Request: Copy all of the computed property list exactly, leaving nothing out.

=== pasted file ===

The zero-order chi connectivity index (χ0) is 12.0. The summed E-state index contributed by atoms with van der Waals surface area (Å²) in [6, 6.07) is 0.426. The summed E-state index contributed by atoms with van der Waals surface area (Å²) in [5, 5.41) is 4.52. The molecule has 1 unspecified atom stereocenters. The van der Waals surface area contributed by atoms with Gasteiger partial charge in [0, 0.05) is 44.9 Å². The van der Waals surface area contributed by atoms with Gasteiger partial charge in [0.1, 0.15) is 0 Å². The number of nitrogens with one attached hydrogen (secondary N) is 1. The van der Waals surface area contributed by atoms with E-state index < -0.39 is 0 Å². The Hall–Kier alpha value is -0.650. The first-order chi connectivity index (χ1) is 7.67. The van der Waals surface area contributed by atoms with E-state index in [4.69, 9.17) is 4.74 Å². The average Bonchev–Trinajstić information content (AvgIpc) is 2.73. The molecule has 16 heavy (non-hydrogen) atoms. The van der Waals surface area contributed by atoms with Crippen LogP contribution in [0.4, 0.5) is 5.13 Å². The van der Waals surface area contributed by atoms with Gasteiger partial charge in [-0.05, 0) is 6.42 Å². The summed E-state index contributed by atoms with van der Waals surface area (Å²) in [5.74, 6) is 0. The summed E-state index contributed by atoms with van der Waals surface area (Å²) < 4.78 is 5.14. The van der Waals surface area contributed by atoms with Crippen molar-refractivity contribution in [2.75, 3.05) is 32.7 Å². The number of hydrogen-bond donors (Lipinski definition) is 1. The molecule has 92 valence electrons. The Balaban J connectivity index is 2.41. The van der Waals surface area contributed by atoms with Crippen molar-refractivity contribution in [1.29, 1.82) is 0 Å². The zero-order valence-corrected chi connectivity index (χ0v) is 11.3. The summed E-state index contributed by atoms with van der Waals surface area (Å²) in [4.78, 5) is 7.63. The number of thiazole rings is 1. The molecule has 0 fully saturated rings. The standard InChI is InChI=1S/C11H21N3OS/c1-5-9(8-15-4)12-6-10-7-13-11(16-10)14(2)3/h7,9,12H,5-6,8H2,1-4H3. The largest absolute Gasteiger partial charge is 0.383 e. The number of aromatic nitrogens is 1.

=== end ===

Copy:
The zero-order chi connectivity index (χ0) is 12.0. The summed E-state index contributed by atoms with van der Waals surface area (Å²) in [6, 6.07) is 0.426. The summed E-state index contributed by atoms with van der Waals surface area (Å²) in [5, 5.41) is 4.52. The molecule has 1 unspecified atom stereocenters. The van der Waals surface area contributed by atoms with Gasteiger partial charge in [0, 0.05) is 44.9 Å². The van der Waals surface area contributed by atoms with Gasteiger partial charge in [0.1, 0.15) is 0 Å². The number of nitrogens with one attached hydrogen (secondary N) is 1. The van der Waals surface area contributed by atoms with E-state index < -0.39 is 0 Å². The Hall–Kier alpha value is -0.650. The first-order chi connectivity index (χ1) is 7.67. The van der Waals surface area contributed by atoms with E-state index in [4.69, 9.17) is 4.74 Å². The average Bonchev–Trinajstić information content (AvgIpc) is 2.73. The molecule has 16 heavy (non-hydrogen) atoms. The van der Waals surface area contributed by atoms with Crippen LogP contribution in [0.4, 0.5) is 5.13 Å². The van der Waals surface area contributed by atoms with Gasteiger partial charge in [-0.05, 0) is 6.42 Å². The summed E-state index contributed by atoms with van der Waals surface area (Å²) in [5.74, 6) is 0. The summed E-state index contributed by atoms with van der Waals surface area (Å²) < 4.78 is 5.14. The van der Waals surface area contributed by atoms with Crippen molar-refractivity contribution in [2.75, 3.05) is 32.7 Å². The number of hydrogen-bond donors (Lipinski definition) is 1. The molecule has 92 valence electrons. The Balaban J connectivity index is 2.41. The van der Waals surface area contributed by atoms with Crippen molar-refractivity contribution in [1.29, 1.82) is 0 Å². The zero-order valence-corrected chi connectivity index (χ0v) is 11.3. The summed E-state index contributed by atoms with van der Waals surface area (Å²) in [4.78, 5) is 7.63. The number of thiazole rings is 1. The molecule has 0 fully saturated rings. The standard InChI is InChI=1S/C11H21N3OS/c1-5-9(8-15-4)12-6-10-7-13-11(16-10)14(2)3/h7,9,12H,5-6,8H2,1-4H3. The largest absolute Gasteiger partial charge is 0.383 e. The number of aromatic nitrogens is 1.